At the end of the day you could talk about those so called scrubs but everyone plays a role on the hockey team. A top tier talent like Ovechkin, or in your references, Lemieux or Gretzky need the Stocks, Pecas, Knubles, etc to help them win. So maybe you can back off the scrub comment… Especially coming from a Ranger fan, who perenially overpays people that CAN be good but become scrubs once they shake hands with Sather…

  3. NYRFTW - Oct 1, 2010 at 1:23 PM

    I was calling them scrubs to be allowed in the studio and you’re right all superstars need role players. I’m just saying look what the NFL is doing to draw in fans from home. They bring in some of the greatest players in history for pre-game, the game itself and post game analysis. I hate that we don’t get that in the NHL. I’m not a big NFL fan, but they are doing it right the way they are selling the game. You’re right the players need the peca’s, Stocks’s and all of the role players but the fans need to see and hear from the old superstars during a broadcast. It just keeps you watching when ex greats are breaking down the game! As for the Rangers I can’t argue we do suck! I have a lot of respect for every player, but I don’t agree with these role players breaking down games when every other sport is bringing in the best guys they have. Just look at the ex players that the NFL gets in the studio on gameday it’s just amazing. I’m not saying the NHL needs superstars for every game, but they need them for all big games, something they don’t do. As much as I hate Roenick, I respect what he’s saying. Other than him though it’s pretty sad.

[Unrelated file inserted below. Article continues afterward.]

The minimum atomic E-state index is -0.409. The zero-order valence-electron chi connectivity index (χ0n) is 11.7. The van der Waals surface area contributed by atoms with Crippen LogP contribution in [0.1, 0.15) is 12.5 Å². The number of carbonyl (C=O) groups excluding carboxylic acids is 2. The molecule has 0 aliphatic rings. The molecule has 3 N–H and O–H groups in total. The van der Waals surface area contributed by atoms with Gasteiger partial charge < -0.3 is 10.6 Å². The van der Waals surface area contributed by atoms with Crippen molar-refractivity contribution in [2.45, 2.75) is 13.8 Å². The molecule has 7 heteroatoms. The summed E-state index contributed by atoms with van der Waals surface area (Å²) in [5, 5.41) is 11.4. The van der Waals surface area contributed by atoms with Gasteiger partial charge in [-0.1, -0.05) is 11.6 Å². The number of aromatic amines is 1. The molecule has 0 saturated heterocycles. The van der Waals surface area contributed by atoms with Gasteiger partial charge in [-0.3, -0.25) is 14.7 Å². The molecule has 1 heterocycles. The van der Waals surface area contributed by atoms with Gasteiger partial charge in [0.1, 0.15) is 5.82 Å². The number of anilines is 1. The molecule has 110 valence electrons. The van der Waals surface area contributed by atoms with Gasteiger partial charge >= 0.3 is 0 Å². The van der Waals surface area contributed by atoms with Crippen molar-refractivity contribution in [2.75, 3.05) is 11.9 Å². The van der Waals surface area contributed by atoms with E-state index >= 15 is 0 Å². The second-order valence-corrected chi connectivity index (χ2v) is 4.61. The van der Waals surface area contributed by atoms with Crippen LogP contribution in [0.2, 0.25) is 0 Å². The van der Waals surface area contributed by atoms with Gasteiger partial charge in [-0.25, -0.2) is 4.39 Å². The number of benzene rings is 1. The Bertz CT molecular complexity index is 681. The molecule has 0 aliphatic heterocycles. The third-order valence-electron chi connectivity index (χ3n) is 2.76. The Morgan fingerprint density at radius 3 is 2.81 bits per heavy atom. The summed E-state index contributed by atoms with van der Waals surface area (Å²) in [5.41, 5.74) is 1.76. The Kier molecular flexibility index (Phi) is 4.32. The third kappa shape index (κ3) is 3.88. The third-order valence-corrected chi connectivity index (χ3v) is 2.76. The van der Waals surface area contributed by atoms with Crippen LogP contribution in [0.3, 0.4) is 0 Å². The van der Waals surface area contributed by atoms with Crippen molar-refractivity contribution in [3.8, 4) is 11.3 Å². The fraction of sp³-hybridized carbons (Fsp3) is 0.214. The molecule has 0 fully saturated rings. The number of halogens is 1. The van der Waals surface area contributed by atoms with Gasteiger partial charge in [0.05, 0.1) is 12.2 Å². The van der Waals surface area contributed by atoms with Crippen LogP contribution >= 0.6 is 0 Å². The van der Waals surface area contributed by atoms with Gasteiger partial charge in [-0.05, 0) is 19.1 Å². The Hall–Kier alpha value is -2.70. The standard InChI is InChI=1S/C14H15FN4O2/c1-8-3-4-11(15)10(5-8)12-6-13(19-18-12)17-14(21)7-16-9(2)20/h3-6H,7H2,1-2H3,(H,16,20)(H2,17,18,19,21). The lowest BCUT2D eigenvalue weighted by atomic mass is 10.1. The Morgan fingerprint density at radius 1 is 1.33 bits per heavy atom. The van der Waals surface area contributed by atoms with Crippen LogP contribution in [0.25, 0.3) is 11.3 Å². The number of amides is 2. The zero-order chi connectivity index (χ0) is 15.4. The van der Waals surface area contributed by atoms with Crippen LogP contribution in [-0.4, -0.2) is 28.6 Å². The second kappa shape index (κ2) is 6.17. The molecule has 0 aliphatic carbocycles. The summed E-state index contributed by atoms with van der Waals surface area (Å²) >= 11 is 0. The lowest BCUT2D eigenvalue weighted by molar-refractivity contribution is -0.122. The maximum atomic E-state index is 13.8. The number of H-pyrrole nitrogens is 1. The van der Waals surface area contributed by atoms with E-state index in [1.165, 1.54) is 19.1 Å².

4. Fecteau - Oct 1, 2010 at 2:06 PM

    To be honest, with the amount of fans the NHL DOES need, I wouldn’t be against it. You have to invest in a business and the NHL doesn’t do a good enough job… But if they’re already doing other things, like Yzerman GM’ing the Lightning, Gretzky owning a team, etc etc, there’s probably a conflict of interest. I’d like to see some old time hockey guys like Gordie Howe, Bobby Orr, and so on do commentating, but you don’t really see it…
    Stock was never a star player, but man he reminded me of Claude Lemieux… Love to have him on your team, hate to have to face him on another… A tough customer too for his size…
    For the record, I think Roenick is probably the biggest name, but who knows? I’d like to see Modano go up there and broadcast, I think he’d be solid… Of course he’ll have to retire first…
    But I hope you can at least see that you don’t want to put Peca in the same boat as Jones who isn’t in the same boat as Stock… Each one you move at least one rung down the ladder as far as overall talent..